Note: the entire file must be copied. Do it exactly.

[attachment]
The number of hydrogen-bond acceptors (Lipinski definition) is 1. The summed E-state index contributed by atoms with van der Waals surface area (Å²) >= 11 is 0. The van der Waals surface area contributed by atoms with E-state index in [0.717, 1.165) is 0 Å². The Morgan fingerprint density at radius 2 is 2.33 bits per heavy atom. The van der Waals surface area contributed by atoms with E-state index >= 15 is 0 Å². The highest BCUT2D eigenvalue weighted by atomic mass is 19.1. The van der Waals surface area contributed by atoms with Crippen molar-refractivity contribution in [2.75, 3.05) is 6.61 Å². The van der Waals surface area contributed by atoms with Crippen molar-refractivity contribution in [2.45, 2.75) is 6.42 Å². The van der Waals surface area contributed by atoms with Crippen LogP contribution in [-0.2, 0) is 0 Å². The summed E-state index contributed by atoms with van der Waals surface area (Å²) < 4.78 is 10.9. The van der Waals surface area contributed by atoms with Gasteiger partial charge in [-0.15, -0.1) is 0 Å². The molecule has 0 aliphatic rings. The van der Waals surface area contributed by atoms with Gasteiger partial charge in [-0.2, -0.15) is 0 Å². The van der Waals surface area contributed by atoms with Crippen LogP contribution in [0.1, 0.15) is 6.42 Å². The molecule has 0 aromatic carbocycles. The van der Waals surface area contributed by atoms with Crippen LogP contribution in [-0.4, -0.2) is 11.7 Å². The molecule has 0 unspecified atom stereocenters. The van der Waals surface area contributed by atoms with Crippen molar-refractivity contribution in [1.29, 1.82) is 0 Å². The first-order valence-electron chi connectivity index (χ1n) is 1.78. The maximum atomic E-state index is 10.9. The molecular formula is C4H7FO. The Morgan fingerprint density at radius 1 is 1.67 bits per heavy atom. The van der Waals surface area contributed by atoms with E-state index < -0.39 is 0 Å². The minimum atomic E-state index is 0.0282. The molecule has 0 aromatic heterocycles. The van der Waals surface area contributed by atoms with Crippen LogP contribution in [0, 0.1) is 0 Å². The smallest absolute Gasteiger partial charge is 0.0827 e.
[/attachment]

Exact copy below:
The number of hydrogen-bond acceptors (Lipinski definition) is 1. The summed E-state index contributed by atoms with van der Waals surface area (Å²) >= 11 is 0. The van der Waals surface area contributed by atoms with E-state index in [0.717, 1.165) is 0 Å². The Morgan fingerprint density at radius 2 is 2.33 bits per heavy atom. The van der Waals surface area contributed by atoms with E-state index >= 15 is 0 Å². The highest BCUT2D eigenvalue weighted by atomic mass is 19.1. The van der Waals surface area contributed by atoms with Crippen molar-refractivity contribution in [2.75, 3.05) is 6.61 Å². The van der Waals surface area contributed by atoms with Crippen molar-refractivity contribution in [2.45, 2.75) is 6.42 Å². The van der Waals surface area contributed by atoms with Crippen LogP contribution in [-0.2, 0) is 0 Å². The summed E-state index contributed by atoms with van der Waals surface area (Å²) < 4.78 is 10.9. The van der Waals surface area contributed by atoms with Gasteiger partial charge in [-0.15, -0.1) is 0 Å². The molecule has 0 aliphatic rings. The van der Waals surface area contributed by atoms with Gasteiger partial charge in [-0.2, -0.15) is 0 Å². The van der Waals surface area contributed by atoms with Crippen LogP contribution in [0.1, 0.15) is 6.42 Å². The molecule has 0 aromatic carbocycles. The van der Waals surface area contributed by atoms with Crippen LogP contribution in [-0.4, -0.2) is 11.7 Å². The molecule has 0 unspecified atom stereocenters. The van der Waals surface area contributed by atoms with Crippen molar-refractivity contribution in [1.29, 1.82) is 0 Å². The first-order valence-electron chi connectivity index (χ1n) is 1.78. The maximum atomic E-state index is 10.9. The molecular formula is C4H7FO. The Morgan fingerprint density at radius 1 is 1.67 bits per heavy atom. The van der Waals surface area contributed by atoms with E-state index < -0.39 is 0 Å². The minimum atomic E-state index is 0.0282. The molecule has 0 aromatic heterocycles. The van der Waals surface area contributed by atoms with Crippen LogP contribution in [0, 0.1) is 0 Å². The smallest absolute Gasteiger partial charge is 0.0827 e.